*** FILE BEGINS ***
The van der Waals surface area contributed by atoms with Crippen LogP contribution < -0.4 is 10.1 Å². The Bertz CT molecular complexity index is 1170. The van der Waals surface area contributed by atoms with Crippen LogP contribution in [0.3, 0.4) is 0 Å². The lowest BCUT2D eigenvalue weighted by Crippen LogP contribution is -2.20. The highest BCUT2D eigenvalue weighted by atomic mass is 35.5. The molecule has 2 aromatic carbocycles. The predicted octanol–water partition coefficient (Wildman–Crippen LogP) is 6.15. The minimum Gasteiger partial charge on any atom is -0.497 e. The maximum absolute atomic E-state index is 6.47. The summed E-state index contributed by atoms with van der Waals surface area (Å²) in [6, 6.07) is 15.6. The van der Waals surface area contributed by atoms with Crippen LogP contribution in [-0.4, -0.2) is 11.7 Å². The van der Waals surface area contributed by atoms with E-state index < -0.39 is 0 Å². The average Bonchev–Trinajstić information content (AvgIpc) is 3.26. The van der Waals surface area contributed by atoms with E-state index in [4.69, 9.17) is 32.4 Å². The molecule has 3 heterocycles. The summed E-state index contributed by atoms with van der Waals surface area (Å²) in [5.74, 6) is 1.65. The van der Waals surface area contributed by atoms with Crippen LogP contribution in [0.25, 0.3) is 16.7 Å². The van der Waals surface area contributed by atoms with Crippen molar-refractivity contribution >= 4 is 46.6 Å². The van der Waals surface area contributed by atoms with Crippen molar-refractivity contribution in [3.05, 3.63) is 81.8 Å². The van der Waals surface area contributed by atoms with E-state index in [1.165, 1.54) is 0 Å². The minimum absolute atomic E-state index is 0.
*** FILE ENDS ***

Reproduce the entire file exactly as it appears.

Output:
The van der Waals surface area contributed by atoms with Crippen LogP contribution < -0.4 is 10.1 Å². The Bertz CT molecular complexity index is 1170. The van der Waals surface area contributed by atoms with Crippen LogP contribution in [0.3, 0.4) is 0 Å². The lowest BCUT2D eigenvalue weighted by Crippen LogP contribution is -2.20. The highest BCUT2D eigenvalue weighted by atomic mass is 35.5. The molecule has 2 aromatic carbocycles. The predicted octanol–water partition coefficient (Wildman–Crippen LogP) is 6.15. The minimum Gasteiger partial charge on any atom is -0.497 e. The maximum absolute atomic E-state index is 6.47. The summed E-state index contributed by atoms with van der Waals surface area (Å²) in [6, 6.07) is 15.6. The van der Waals surface area contributed by atoms with Crippen LogP contribution in [-0.4, -0.2) is 11.7 Å². The van der Waals surface area contributed by atoms with E-state index < -0.39 is 0 Å². The average Bonchev–Trinajstić information content (AvgIpc) is 3.26. The van der Waals surface area contributed by atoms with E-state index in [4.69, 9.17) is 32.4 Å². The molecule has 3 heterocycles. The summed E-state index contributed by atoms with van der Waals surface area (Å²) in [5.74, 6) is 1.65. The van der Waals surface area contributed by atoms with Crippen LogP contribution in [0.25, 0.3) is 16.7 Å². The van der Waals surface area contributed by atoms with Crippen molar-refractivity contribution >= 4 is 46.6 Å². The van der Waals surface area contributed by atoms with Crippen molar-refractivity contribution in [3.05, 3.63) is 81.8 Å². The van der Waals surface area contributed by atoms with E-state index in [1.165, 1.54) is 0 Å². The minimum absolute atomic E-state index is 0.